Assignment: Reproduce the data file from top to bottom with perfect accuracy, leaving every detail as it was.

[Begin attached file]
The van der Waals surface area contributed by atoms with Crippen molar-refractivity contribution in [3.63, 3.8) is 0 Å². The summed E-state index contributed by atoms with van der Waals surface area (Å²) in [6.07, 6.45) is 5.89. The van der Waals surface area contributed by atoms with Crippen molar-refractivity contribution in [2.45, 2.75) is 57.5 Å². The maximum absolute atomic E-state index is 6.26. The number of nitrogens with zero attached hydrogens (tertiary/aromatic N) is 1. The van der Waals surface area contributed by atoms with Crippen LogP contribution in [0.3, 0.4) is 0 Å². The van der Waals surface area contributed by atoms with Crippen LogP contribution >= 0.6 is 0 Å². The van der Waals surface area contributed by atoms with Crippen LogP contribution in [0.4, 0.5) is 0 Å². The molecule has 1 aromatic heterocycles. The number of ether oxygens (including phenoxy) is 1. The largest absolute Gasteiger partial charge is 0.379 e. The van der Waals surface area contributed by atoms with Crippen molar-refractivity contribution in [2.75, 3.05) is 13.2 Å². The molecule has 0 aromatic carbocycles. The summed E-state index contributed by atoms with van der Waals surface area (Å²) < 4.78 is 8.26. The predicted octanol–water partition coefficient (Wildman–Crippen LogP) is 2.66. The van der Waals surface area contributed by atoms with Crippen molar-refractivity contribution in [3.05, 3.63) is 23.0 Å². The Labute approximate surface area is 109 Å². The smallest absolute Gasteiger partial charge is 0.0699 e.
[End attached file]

The van der Waals surface area contributed by atoms with Crippen molar-refractivity contribution in [3.63, 3.8) is 0 Å². The summed E-state index contributed by atoms with van der Waals surface area (Å²) in [6.07, 6.45) is 5.89. The van der Waals surface area contributed by atoms with Crippen molar-refractivity contribution in [2.45, 2.75) is 57.5 Å². The maximum absolute atomic E-state index is 6.26. The number of nitrogens with zero attached hydrogens (tertiary/aromatic N) is 1. The van der Waals surface area contributed by atoms with Crippen LogP contribution in [0.3, 0.4) is 0 Å². The van der Waals surface area contributed by atoms with Crippen LogP contribution >= 0.6 is 0 Å². The van der Waals surface area contributed by atoms with Crippen LogP contribution in [0.4, 0.5) is 0 Å². The molecule has 1 aromatic heterocycles. The number of ether oxygens (including phenoxy) is 1. The largest absolute Gasteiger partial charge is 0.379 e. The van der Waals surface area contributed by atoms with Crippen molar-refractivity contribution in [2.75, 3.05) is 13.2 Å². The molecule has 0 aromatic carbocycles. The summed E-state index contributed by atoms with van der Waals surface area (Å²) < 4.78 is 8.26. The predicted octanol–water partition coefficient (Wildman–Crippen LogP) is 2.66. The van der Waals surface area contributed by atoms with Crippen molar-refractivity contribution in [3.05, 3.63) is 23.0 Å². The Labute approximate surface area is 109 Å². The smallest absolute Gasteiger partial charge is 0.0699 e.